If Winter Comes, Can Spring Be Far Behind?
Vashti Bunyan’s 1970 debut, Just Another Day Diamond, is one of the most beautiful records ever made. With Robert Kirby arrangements framing Bunyan’s sweet songs and hushed voice, the incredibly-gentle album evokes the English pastoral idyll with an unabashed, hippy-ish romanticism. Its songs were written through 1968, when Bunyan, husband, dogs, and horse-and-cart set out to walk from London all the way up to the Isle of Skye in Northwestern Scotland.
Just Another Diamond Day is almost a diary of that journey; though less of the reality —trudging on sodden roadsides through bleak, industrialized areas— and more of the daydreamin; Bunyan enough of a flowerchild to unashamedly author twee vignettes anthropomorphising grubs and glow-worms. The rhythm of the swaying wagon and the joyous march towards land and freedom, towards a sense of home and belonging, color the music. 'Walking songs' like "Jog Along Bess" and "Come Wind and Rain" carry forward with an optimistic strut.
The Miles Untrod Between Us and the 'Land of God'
Just Another Diamond Day is, at essence, an album about daydreaming, about dreams, and holding onto them. Bunyan's chronicle of walking the length of the land isn't about what she experienced, but the dream she was chasing, the imagined idyll that her and her rag-tag travelling troupe were traipsing towards.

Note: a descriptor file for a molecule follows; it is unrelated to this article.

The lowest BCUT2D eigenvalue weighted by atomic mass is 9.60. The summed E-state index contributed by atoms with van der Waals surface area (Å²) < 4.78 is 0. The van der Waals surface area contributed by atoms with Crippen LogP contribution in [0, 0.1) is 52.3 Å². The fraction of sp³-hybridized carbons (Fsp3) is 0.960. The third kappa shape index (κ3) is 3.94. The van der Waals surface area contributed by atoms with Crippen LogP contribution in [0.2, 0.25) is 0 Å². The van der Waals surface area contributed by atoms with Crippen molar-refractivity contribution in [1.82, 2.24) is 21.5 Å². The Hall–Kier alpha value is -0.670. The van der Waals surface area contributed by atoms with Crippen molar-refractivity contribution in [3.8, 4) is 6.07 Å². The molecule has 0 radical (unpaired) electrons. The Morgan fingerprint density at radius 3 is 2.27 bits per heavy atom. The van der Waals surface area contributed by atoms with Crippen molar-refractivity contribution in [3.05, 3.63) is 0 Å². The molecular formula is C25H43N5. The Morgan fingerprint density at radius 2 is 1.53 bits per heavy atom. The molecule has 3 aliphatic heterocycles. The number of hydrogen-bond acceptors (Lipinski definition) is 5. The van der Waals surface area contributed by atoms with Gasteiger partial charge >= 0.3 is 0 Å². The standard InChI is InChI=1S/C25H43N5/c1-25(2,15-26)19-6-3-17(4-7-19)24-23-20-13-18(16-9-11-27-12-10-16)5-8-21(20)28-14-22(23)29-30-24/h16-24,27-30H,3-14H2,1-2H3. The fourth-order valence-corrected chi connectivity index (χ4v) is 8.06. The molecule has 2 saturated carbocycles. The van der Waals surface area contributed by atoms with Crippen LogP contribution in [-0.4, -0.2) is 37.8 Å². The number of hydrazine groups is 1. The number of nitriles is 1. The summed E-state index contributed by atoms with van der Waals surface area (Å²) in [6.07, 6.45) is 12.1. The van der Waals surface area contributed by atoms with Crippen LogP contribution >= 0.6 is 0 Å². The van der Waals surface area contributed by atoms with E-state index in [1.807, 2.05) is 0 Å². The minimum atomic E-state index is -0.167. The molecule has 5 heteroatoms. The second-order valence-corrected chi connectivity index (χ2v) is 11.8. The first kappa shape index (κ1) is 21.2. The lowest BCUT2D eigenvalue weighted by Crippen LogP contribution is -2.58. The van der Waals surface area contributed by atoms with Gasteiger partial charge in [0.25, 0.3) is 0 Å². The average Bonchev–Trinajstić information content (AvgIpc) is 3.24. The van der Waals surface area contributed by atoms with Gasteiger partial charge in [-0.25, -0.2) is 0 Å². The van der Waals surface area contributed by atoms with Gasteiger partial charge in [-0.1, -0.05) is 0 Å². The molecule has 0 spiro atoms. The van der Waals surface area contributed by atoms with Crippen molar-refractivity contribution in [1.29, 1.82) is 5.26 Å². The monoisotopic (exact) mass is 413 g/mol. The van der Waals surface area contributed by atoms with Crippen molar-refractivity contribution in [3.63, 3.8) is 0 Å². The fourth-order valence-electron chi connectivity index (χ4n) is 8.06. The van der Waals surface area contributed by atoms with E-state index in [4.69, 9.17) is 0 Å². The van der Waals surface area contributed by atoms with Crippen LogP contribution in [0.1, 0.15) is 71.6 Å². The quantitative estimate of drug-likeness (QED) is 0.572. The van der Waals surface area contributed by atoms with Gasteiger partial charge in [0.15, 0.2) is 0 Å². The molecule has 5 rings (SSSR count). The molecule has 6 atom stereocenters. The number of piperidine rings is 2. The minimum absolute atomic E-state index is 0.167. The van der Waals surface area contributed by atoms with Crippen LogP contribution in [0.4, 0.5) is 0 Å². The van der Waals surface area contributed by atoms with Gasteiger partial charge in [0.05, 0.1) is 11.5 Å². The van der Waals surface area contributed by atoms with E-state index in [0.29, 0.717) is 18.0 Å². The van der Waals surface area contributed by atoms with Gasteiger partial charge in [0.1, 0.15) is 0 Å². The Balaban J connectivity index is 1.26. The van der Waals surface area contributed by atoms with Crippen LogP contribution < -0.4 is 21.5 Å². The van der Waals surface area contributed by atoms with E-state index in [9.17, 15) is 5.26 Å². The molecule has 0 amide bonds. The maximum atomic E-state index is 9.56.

In such, it makes sense that this fragile, folkie record has been so warmly embraced by a generation far removed from its making. For modern listeners, Bunyan's lost classic is a missive from an imaginary utopia, a time enshrined in nostalgia, a flower-child fantasy-land that never really existed. And, in the bleak modern era, journey through the wonders of Bunyan's fantasylands sure beats the shopping-mall sterility of new-millennial metropolises.
Record Label: Philips
Release Date: 1970